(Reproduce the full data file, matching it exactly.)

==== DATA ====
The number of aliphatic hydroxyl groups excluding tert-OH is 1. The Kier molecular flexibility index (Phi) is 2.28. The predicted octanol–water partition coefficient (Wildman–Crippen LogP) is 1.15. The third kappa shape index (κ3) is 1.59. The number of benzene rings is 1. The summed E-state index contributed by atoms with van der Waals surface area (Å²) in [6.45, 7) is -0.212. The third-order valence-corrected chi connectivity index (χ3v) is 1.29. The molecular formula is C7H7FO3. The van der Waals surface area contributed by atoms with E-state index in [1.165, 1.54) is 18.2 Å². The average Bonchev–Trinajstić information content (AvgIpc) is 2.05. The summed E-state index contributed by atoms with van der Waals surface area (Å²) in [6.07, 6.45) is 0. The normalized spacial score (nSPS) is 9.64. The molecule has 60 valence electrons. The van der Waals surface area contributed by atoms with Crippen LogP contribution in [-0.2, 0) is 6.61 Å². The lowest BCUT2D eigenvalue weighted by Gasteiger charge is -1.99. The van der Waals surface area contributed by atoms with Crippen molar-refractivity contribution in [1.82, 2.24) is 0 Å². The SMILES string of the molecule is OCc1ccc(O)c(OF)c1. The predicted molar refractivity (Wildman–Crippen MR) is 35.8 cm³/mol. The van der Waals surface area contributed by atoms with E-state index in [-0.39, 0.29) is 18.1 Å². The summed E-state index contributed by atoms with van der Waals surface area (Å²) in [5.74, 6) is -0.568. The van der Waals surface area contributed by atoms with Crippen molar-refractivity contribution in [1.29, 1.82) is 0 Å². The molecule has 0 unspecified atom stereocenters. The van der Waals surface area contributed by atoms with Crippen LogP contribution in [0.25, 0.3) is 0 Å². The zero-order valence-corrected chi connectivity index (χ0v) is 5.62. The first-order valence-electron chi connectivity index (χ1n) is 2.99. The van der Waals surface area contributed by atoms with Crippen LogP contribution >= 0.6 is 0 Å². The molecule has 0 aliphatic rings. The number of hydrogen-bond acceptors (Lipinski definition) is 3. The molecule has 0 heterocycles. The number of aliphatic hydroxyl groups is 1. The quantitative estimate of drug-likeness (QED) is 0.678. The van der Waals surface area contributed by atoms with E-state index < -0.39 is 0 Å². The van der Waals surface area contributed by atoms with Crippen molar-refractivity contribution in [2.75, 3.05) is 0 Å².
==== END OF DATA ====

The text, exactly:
The number of aliphatic hydroxyl groups excluding tert-OH is 1. The Kier molecular flexibility index (Phi) is 2.28. The predicted octanol–water partition coefficient (Wildman–Crippen LogP) is 1.15. The third kappa shape index (κ3) is 1.59. The number of benzene rings is 1. The summed E-state index contributed by atoms with van der Waals surface area (Å²) in [6.45, 7) is -0.212. The third-order valence-corrected chi connectivity index (χ3v) is 1.29. The molecular formula is C7H7FO3. The van der Waals surface area contributed by atoms with E-state index in [1.165, 1.54) is 18.2 Å². The average Bonchev–Trinajstić information content (AvgIpc) is 2.05. The summed E-state index contributed by atoms with van der Waals surface area (Å²) in [6.07, 6.45) is 0. The normalized spacial score (nSPS) is 9.64. The molecule has 60 valence electrons. The van der Waals surface area contributed by atoms with Crippen LogP contribution in [-0.2, 0) is 6.61 Å². The lowest BCUT2D eigenvalue weighted by Gasteiger charge is -1.99. The van der Waals surface area contributed by atoms with Crippen molar-refractivity contribution in [1.82, 2.24) is 0 Å². The SMILES string of the molecule is OCc1ccc(O)c(OF)c1. The predicted molar refractivity (Wildman–Crippen MR) is 35.8 cm³/mol. The van der Waals surface area contributed by atoms with E-state index in [-0.39, 0.29) is 18.1 Å². The summed E-state index contributed by atoms with van der Waals surface area (Å²) in [5.74, 6) is -0.568. The van der Waals surface area contributed by atoms with Crippen molar-refractivity contribution in [1.29, 1.82) is 0 Å². The molecule has 0 unspecified atom stereocenters. The van der Waals surface area contributed by atoms with Crippen LogP contribution in [0.25, 0.3) is 0 Å². The zero-order valence-corrected chi connectivity index (χ0v) is 5.62. The first-order valence-electron chi connectivity index (χ1n) is 2.99. The van der Waals surface area contributed by atoms with Crippen LogP contribution >= 0.6 is 0 Å². The molecule has 0 aliphatic rings. The number of hydrogen-bond acceptors (Lipinski definition) is 3. The molecule has 0 heterocycles. The number of aliphatic hydroxyl groups is 1. The quantitative estimate of drug-likeness (QED) is 0.678. The van der Waals surface area contributed by atoms with E-state index < -0.39 is 0 Å². The van der Waals surface area contributed by atoms with Crippen molar-refractivity contribution in [2.75, 3.05) is 0 Å².